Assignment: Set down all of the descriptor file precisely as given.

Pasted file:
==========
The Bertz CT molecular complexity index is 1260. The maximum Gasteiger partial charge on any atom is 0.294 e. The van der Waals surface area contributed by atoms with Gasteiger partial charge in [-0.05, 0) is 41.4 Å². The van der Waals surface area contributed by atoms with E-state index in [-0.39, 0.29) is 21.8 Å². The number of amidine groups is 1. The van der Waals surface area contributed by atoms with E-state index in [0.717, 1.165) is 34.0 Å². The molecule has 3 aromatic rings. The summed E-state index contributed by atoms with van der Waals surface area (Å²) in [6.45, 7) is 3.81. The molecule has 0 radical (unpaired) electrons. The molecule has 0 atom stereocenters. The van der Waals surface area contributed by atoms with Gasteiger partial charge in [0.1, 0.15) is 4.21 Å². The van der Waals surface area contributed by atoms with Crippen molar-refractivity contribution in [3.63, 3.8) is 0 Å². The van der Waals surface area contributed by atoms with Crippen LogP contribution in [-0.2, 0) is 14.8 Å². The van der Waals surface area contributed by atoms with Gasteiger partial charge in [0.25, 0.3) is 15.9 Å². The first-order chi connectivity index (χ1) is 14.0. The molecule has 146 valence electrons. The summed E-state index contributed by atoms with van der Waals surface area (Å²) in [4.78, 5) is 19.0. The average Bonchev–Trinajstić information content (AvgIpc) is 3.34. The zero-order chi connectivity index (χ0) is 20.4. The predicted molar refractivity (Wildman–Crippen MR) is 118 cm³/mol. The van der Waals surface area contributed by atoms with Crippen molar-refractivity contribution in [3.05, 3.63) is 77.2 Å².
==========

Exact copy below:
The Bertz CT molecular complexity index is 1260. The maximum Gasteiger partial charge on any atom is 0.294 e. The van der Waals surface area contributed by atoms with Gasteiger partial charge in [-0.05, 0) is 41.4 Å². The van der Waals surface area contributed by atoms with E-state index in [-0.39, 0.29) is 21.8 Å². The number of amidine groups is 1. The van der Waals surface area contributed by atoms with E-state index in [0.717, 1.165) is 34.0 Å². The molecule has 3 aromatic rings. The summed E-state index contributed by atoms with van der Waals surface area (Å²) in [6.45, 7) is 3.81. The molecule has 0 radical (unpaired) electrons. The molecule has 0 atom stereocenters. The van der Waals surface area contributed by atoms with Gasteiger partial charge in [0.1, 0.15) is 4.21 Å². The van der Waals surface area contributed by atoms with Crippen molar-refractivity contribution in [3.63, 3.8) is 0 Å². The van der Waals surface area contributed by atoms with Crippen LogP contribution in [-0.2, 0) is 14.8 Å². The van der Waals surface area contributed by atoms with Gasteiger partial charge in [0.25, 0.3) is 15.9 Å². The first-order chi connectivity index (χ1) is 14.0. The molecule has 146 valence electrons. The summed E-state index contributed by atoms with van der Waals surface area (Å²) in [4.78, 5) is 19.0. The average Bonchev–Trinajstić information content (AvgIpc) is 3.34. The zero-order chi connectivity index (χ0) is 20.4. The predicted molar refractivity (Wildman–Crippen MR) is 118 cm³/mol. The van der Waals surface area contributed by atoms with Crippen molar-refractivity contribution in [3.05, 3.63) is 77.2 Å².